After taking Jahmyr Gibbs No. 12 overall in this year’s draft, the Detroit Lions are lapping much of the field in draft capital spent on running backs in recent years.
Detroit Lions general manager Brad Holmes said he was not against the idea of drafting a running back in the first round, then he proved it by taking Jahmyr Gibbs No. 12 overall in this year’s draft.
It was obviously the last draft of the previous regime, but the now-departed D’Andre Swift was the 35th overall pick in the 2020 draft by the Lions. In 2018, the Lions used a second-round pick (No. 43). So three times in the last six drafts, the Lions have used a top-45 pick on a running back. So much for the perception of positional value in the NFL, and not using high picks on running backs.
Not that Holmes cares much about things like that since he became the Lions’ general manager.
Detroit Lions lapping the field in draft capital used on running backs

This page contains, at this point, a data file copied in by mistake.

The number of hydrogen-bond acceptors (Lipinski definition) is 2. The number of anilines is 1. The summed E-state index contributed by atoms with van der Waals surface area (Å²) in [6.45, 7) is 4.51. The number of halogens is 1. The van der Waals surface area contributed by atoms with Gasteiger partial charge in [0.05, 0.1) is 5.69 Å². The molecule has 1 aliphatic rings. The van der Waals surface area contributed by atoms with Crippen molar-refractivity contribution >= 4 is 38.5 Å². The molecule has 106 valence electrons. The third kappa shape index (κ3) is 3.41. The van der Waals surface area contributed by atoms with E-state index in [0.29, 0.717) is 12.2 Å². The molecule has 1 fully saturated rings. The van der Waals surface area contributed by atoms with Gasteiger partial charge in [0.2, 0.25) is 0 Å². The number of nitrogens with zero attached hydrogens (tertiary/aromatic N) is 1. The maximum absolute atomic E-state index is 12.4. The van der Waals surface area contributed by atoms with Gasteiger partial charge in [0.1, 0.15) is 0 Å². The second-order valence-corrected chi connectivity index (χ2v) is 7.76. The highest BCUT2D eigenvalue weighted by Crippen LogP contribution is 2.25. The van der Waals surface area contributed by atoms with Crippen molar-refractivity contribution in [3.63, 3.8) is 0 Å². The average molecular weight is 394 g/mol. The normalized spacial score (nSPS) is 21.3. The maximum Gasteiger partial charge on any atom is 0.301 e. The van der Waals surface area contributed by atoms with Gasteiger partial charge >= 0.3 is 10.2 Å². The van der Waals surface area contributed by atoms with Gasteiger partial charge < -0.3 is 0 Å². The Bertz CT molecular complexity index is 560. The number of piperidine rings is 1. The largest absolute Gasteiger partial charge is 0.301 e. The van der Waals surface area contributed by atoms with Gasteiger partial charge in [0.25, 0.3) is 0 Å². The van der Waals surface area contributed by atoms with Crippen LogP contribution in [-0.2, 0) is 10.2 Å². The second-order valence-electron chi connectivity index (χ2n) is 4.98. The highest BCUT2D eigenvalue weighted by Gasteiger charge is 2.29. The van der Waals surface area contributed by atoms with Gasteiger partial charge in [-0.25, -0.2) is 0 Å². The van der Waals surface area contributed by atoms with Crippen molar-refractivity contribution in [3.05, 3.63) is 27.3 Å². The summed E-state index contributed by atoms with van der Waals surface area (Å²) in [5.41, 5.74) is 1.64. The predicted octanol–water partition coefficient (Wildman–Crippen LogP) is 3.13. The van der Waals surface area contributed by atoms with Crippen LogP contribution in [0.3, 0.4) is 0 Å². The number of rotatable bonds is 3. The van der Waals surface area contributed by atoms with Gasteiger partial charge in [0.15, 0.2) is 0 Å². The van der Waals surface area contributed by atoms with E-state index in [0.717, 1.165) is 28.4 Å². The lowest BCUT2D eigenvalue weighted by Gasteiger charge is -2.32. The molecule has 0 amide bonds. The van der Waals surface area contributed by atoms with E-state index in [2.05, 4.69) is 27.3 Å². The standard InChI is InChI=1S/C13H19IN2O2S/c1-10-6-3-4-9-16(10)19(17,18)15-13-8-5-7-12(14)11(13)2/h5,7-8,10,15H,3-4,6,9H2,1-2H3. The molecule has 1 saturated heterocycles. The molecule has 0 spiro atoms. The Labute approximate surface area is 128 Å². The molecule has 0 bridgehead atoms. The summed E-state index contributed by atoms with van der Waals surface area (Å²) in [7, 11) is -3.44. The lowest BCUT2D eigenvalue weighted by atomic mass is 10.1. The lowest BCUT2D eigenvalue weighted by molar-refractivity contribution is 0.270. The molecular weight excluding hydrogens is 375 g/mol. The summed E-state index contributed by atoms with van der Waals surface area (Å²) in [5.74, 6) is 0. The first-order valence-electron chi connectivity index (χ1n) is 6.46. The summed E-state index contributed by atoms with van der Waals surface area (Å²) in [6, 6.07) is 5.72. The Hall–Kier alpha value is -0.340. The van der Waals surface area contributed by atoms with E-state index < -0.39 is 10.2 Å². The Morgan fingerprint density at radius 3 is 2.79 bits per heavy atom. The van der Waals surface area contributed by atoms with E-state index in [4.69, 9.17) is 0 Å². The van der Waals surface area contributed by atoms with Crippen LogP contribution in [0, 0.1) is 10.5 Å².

Since 2018, according to the chart below fron Ben Baldwin, the Lions have spent more draft capital on running backs than any other NFL team. Besides Gibbs, Swift and Kerryon Johnson, they have also drafted Ty Johnson (sixth round, No. 186, overall, 2019) and Jermar Jefferson (seventh round, pick No. 257, 2021) over that span.
This chart was done through pick No. 52 of this year’s draft (in the fine print of the chart). The Seattle Seahawks (second on the chart) took UCLA running back Zach Charbonnet there.
The Seahawks are the only other team much over 150 in Baldwin’s metric valuing draft capital spent on running backs since 2018. They have spent a top-52 pick on a running back in back-to-back years now (Kenneth Walker, No. 41 overall in 2022), with a first-round pick on one in 2018 (Rashaad Penny, No. 27 overall). If not for them, the Lions would be lapping the entire field in draft capital spent on the running back position over the last six drafts.
Zigging when others zag is not necessarily a bad thing, if it works. Using early picks on running backs has not worked out too well for the Lions lately, and going back to Barry Sanders really. Maybe Gibbs can shift that narrative.